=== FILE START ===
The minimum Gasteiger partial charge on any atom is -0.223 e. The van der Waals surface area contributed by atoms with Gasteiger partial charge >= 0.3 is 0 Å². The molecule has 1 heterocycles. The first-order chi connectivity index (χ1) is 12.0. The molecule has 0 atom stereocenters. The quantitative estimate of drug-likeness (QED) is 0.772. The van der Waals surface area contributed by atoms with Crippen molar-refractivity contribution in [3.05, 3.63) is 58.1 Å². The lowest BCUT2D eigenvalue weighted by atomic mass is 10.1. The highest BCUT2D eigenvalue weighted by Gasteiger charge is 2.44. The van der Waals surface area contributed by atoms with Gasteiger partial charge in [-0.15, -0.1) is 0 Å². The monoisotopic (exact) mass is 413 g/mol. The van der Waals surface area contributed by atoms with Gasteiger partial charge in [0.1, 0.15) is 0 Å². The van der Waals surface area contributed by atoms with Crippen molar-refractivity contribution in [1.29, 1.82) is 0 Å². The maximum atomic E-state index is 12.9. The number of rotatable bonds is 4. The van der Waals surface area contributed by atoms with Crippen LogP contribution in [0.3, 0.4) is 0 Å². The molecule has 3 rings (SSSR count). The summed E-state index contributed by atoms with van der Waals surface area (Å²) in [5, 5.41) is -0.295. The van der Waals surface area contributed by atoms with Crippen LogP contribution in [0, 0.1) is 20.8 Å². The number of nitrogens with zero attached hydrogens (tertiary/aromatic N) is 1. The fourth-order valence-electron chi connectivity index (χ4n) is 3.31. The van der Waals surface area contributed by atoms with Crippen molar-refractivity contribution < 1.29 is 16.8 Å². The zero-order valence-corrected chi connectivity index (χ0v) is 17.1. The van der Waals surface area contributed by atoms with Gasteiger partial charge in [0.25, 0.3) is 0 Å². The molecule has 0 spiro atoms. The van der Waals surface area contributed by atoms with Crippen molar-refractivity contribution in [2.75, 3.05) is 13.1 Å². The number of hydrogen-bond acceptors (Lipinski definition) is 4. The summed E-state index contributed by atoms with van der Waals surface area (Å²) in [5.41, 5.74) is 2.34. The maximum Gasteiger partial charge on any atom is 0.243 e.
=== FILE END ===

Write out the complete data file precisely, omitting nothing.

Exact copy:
The minimum Gasteiger partial charge on any atom is -0.223 e. The van der Waals surface area contributed by atoms with Gasteiger partial charge >= 0.3 is 0 Å². The molecule has 1 heterocycles. The first-order chi connectivity index (χ1) is 12.0. The molecule has 0 atom stereocenters. The quantitative estimate of drug-likeness (QED) is 0.772. The van der Waals surface area contributed by atoms with Crippen molar-refractivity contribution in [3.05, 3.63) is 58.1 Å². The lowest BCUT2D eigenvalue weighted by atomic mass is 10.1. The highest BCUT2D eigenvalue weighted by Gasteiger charge is 2.44. The van der Waals surface area contributed by atoms with Gasteiger partial charge in [-0.15, -0.1) is 0 Å². The monoisotopic (exact) mass is 413 g/mol. The van der Waals surface area contributed by atoms with Gasteiger partial charge in [0.1, 0.15) is 0 Å². The van der Waals surface area contributed by atoms with Crippen molar-refractivity contribution in [1.29, 1.82) is 0 Å². The maximum atomic E-state index is 12.9. The number of rotatable bonds is 4. The van der Waals surface area contributed by atoms with Crippen LogP contribution in [0.3, 0.4) is 0 Å². The molecule has 3 rings (SSSR count). The summed E-state index contributed by atoms with van der Waals surface area (Å²) in [5, 5.41) is -0.295. The van der Waals surface area contributed by atoms with Crippen LogP contribution in [0, 0.1) is 20.8 Å². The number of nitrogens with zero attached hydrogens (tertiary/aromatic N) is 1. The fourth-order valence-electron chi connectivity index (χ4n) is 3.31. The van der Waals surface area contributed by atoms with Crippen molar-refractivity contribution < 1.29 is 16.8 Å². The zero-order valence-corrected chi connectivity index (χ0v) is 17.1. The van der Waals surface area contributed by atoms with Gasteiger partial charge in [0.25, 0.3) is 0 Å². The molecule has 0 spiro atoms. The van der Waals surface area contributed by atoms with Crippen molar-refractivity contribution in [2.75, 3.05) is 13.1 Å². The number of hydrogen-bond acceptors (Lipinski definition) is 4. The summed E-state index contributed by atoms with van der Waals surface area (Å²) in [5.41, 5.74) is 2.34. The maximum Gasteiger partial charge on any atom is 0.243 e.